Jobs shrink for sixth consecutive month

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Jobs shrink for sixth consecutive month

Job applicants do interviews online at IBK Finance Tower in central Seoul on Aug. 26 during a financial industry job fair. [YONHAP]

Job applicants do interviews online at IBK Finance Tower in central Seoul on Aug. 26 during a financial industry job fair. [YONHAP]

The number of people with jobs shrunk for the sixth consecutive month, with 274,000 jobs lost in August compared to a year earlier.
Covid-19 was only one factor. Korea's longest rainy season on record was another.
September figures could be worse as the effect of stricter social distancing regulations due to the resurgence of Covid-19 is felt, along with two typhoons that hit the Peninsula back-to-back.  
According to Statistics Korea on Wednesday, 27.08 million people had jobs in August, a decline of 274,000 compared to a year ago.
It has been Korea's longest stretch of job losses in more than a decade.  
The longest record of consecutive monthly job losses was in 2009, when the total number of people employed shrunk for eight consecutive months between January and August.  
“As in July, August was affected by Covid-19 and the long heavy rainy season,” said Chung Dong-wook, Statistics Korea’s director of employment statistics.  
Services were hit hardest.  
The wholesales and retail sector saw 176,000 lost jobs, while lodgings and restaurants lost 169,000. The education industry saw the number of people employed shrink 89,000.  
Manufacturing saw 50,000 people losing their jobs.  
Agriculture and fisheries saw 3,000 fewer people employed, largely due to the heavy rains.  
Areas that saw increases in jobs included health and social welfare, which includes government jobs given to senior citizens. The health and social welfare sector saw 160,000 new hires.  
The logistics and storage industry saw 56,000 more hires, largely thanks to the social distancing regulations that boosted online shopping and deliveries.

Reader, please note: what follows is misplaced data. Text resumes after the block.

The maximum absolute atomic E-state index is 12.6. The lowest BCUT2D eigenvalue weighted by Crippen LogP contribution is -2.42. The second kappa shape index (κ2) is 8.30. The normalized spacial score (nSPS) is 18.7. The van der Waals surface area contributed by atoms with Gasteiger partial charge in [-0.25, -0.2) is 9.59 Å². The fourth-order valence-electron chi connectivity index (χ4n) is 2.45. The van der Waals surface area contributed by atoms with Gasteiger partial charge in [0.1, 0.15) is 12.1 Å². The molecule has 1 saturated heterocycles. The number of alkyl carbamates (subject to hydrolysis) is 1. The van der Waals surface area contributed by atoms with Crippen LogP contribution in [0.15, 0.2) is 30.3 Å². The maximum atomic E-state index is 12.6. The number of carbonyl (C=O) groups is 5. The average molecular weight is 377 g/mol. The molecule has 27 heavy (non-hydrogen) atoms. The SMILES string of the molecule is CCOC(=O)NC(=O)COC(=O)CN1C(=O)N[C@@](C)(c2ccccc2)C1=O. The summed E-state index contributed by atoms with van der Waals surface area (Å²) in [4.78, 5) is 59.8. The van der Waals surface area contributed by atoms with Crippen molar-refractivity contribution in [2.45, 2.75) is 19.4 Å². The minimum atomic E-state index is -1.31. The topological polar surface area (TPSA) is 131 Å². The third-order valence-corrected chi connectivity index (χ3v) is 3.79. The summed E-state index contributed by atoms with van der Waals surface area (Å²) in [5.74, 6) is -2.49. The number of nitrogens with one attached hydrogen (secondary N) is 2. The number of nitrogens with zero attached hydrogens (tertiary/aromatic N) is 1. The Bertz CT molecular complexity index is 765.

By age group, the only bracket that saw positive growth were people 60 years old or older.  
That bracket gained 384,000 jobs in August.
For workers between the ages of 15 and 29, some 172,000 were lost. For workers in their 30s, some 23,000 jobs vanished. Workers in their 40s lost 182,000 jobs; in their 50s, 74,000.
The latest statistics showed that the impact of the virus and rainy season was hardest on those with less job security.
The number of employees hired on contracts when compared to a year ago was 318,000 fewer, while jobs for day-workers shrunk by 78,000.  
However, in the category of salaried workers, there was an increase of 282,000.
The number of workers taking temporary breaks increased 143,000 from a year ago to total 846,000.  
Self-employed businesses were also hit hard by the ongoing pandemic.  
Self-employed businesses with employees saw jobs shrink 172,000. Self-employed businesses without employees saw jobs grow by 66,000 when compared to a year ago, indicating that many businesses are letting employees go.  
Finance Minister Hong Nam-ki raised concerns about September’s job report.  
“The job indexes that were reported today were the results of the job situation before social distancing measures were raised in the greater Seoul area,” Hong said on Facebook.
“My heart is already heavy with the thought of the additional impact [of the toughened measures],” Hong said. “We will submit a fourth supplementary budget within this week at the National Assembly that is strongly centered on the vulnerable class and those that are affected the most.”
The government and ruling Democratic Party on Sunday agreed on a 7-trillion-won ($5.9-billion) supplementary budget. So far this year, the government has created three supplementary budgets amounting to a total of 59 trillion won.  

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